Dr David Bruce Banner is a gentle, caring man when all is well in his world, but when triggered by stress he becomes the violent green giant known as Hulk. As he famously said to Jack McGee, the reporter who doggedly follows him around hoping for evidence to reveal his identity in the 1970s TV series, “Mr. McGee, don’t make me angry. You wouldn’t like me when I’m angry”.
All of us have different aspects of our character that we exhibit at different times, and parts of ourselves that we feel inside, yet we keep private. This phenomena is not unique to humans. Islam has 99 attributes for Allah, as varied as The Restorer and The Bringer of Death. Hinduism has multiple deities with distinct and complex personalities, which are often viewed as aspects of the same Ultimate Reality, Brahman.
The Hulk is a metaphor that we all recognise in ourselves, and in others. Importantly, we know that our different selves are never all present at the same time: people are rarely always angry, and it is impossible to feel angry and happy at the same time. Those who feel insecure at work on a Friday may feel confident and empowered when playing their favourite sport on Saturday afternoon, or when dancing on Saturday night.
Experience shows that our lives become more resourceful when we accept and understand our different selves consciously. When we become more conscious about the different aspects of our personalities, we can be more purposeful in the decisions we make. In this way more choices become available to us, and our lives become richer.
What if you could better understand your confident self and use it as a resource in situations when you feel insecure? What if by better understanding your insecurity, you could reframe it, or release yourself from it, so that it no longer hindered your progress or drained your resources?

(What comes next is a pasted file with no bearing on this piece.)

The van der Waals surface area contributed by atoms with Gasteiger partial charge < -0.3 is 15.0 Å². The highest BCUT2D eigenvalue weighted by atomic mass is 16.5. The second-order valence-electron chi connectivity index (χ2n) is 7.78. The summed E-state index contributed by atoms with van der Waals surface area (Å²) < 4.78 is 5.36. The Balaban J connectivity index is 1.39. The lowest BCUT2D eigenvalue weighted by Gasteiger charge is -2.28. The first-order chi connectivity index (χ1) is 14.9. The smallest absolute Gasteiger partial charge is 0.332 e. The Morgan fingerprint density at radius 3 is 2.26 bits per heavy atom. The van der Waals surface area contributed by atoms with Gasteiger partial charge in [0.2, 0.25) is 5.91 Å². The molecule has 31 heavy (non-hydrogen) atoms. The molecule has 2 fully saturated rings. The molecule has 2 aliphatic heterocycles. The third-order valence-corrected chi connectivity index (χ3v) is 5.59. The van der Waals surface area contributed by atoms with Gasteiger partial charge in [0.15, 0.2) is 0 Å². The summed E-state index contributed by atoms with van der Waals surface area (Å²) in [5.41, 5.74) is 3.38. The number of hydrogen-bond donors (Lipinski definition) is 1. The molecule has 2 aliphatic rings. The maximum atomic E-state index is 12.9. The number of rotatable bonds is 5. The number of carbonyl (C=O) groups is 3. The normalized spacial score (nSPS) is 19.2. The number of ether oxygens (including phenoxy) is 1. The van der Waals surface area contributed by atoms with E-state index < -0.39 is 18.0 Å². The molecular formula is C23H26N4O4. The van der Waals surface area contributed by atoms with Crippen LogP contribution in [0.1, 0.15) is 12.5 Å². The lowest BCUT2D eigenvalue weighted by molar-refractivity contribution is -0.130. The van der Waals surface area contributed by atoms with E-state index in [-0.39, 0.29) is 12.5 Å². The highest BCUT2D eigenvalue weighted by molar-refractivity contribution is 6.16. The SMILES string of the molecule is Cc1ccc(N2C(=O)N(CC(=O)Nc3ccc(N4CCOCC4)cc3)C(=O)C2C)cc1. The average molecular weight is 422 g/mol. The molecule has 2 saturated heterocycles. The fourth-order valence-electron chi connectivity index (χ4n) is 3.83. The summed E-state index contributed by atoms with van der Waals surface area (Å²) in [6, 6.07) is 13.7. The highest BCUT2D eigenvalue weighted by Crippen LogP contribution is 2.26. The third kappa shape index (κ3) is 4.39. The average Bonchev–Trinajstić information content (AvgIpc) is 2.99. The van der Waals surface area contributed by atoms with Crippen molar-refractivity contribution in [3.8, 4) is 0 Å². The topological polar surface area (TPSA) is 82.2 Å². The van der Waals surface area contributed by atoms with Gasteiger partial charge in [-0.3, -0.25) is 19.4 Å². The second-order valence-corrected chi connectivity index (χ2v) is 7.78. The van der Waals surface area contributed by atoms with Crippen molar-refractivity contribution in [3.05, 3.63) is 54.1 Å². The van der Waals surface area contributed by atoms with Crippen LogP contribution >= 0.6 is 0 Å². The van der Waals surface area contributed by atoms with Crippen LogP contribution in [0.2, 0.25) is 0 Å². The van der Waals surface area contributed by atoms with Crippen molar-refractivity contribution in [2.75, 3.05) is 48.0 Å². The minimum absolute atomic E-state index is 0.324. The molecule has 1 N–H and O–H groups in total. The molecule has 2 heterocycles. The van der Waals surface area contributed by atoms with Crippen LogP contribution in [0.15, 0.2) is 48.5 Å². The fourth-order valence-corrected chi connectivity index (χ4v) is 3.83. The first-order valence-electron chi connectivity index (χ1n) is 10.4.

A systemic perspective helps us understand the reasons for our different selves by providing a key to unlock the motives behind our behaviour. For example, an insecurity about work may come from a loyalty towards a father who was always telling their child that they could do better. The child grows up honouring their father’s voice, never satisfied with their own achievements, and always fearful that they have not done enough.
If the father’s voice can be reframed as the voice of loving support wishing the best for their child and acknowledging that they had great potential, a more joyful and resourceful platform can be found to power the adult’s achievements.
As another example, someone who suppresses their creativity in the office environment may be honouring an upbringing that placed a high value on conventional academic achievement, conformity and “fitting in”, where difference and hence self-expression was dangerous because it risked exclusion. But if the adult can recognise creativity as a resource of value to their profession, therefore enhancing their sense of belonging, they can bring their full selves to work.
There is no right or wrong or good or bad in any of these examples, there is simply what is. By taking time to explore, understand and acknowledge ourselves we reveal what was previously hidden, and in this way we can be more purposeful in how we behave. While complexity of being is a fact of life, being held hostage to our different character traits is not. Through coaching or therapy we can release ourselves from a particular trait or learn to harness a trait purposefully to support a better life.